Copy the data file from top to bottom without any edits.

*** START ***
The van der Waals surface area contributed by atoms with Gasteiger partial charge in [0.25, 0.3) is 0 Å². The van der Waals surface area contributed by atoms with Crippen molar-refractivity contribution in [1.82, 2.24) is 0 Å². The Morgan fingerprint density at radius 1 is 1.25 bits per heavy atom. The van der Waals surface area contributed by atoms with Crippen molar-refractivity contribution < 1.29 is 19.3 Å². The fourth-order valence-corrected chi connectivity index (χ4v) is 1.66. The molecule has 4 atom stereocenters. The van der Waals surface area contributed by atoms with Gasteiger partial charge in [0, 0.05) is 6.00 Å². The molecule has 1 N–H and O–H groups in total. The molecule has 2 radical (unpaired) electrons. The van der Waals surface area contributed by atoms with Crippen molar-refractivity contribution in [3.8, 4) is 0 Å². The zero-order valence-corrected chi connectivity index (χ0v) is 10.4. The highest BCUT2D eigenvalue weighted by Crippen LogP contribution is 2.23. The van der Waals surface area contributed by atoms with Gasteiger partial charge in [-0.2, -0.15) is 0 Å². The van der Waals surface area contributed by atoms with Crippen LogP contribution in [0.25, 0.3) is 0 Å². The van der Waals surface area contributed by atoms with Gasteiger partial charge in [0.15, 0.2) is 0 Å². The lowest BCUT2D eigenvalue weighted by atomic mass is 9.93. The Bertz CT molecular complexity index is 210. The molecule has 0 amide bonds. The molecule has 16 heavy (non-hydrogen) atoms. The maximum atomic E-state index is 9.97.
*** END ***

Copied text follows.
The van der Waals surface area contributed by atoms with Gasteiger partial charge in [0.25, 0.3) is 0 Å². The van der Waals surface area contributed by atoms with Crippen molar-refractivity contribution in [1.82, 2.24) is 0 Å². The Morgan fingerprint density at radius 1 is 1.25 bits per heavy atom. The van der Waals surface area contributed by atoms with Crippen molar-refractivity contribution < 1.29 is 19.3 Å². The fourth-order valence-corrected chi connectivity index (χ4v) is 1.66. The molecule has 4 atom stereocenters. The van der Waals surface area contributed by atoms with Gasteiger partial charge in [0, 0.05) is 6.00 Å². The molecule has 1 N–H and O–H groups in total. The molecule has 2 radical (unpaired) electrons. The van der Waals surface area contributed by atoms with Crippen molar-refractivity contribution in [3.8, 4) is 0 Å². The zero-order valence-corrected chi connectivity index (χ0v) is 10.4. The highest BCUT2D eigenvalue weighted by Crippen LogP contribution is 2.23. The van der Waals surface area contributed by atoms with Gasteiger partial charge in [-0.2, -0.15) is 0 Å². The van der Waals surface area contributed by atoms with Crippen LogP contribution in [0.25, 0.3) is 0 Å². The van der Waals surface area contributed by atoms with Gasteiger partial charge in [0.15, 0.2) is 0 Å². The lowest BCUT2D eigenvalue weighted by atomic mass is 9.93. The Bertz CT molecular complexity index is 210. The molecule has 0 amide bonds. The molecule has 16 heavy (non-hydrogen) atoms. The maximum atomic E-state index is 9.97.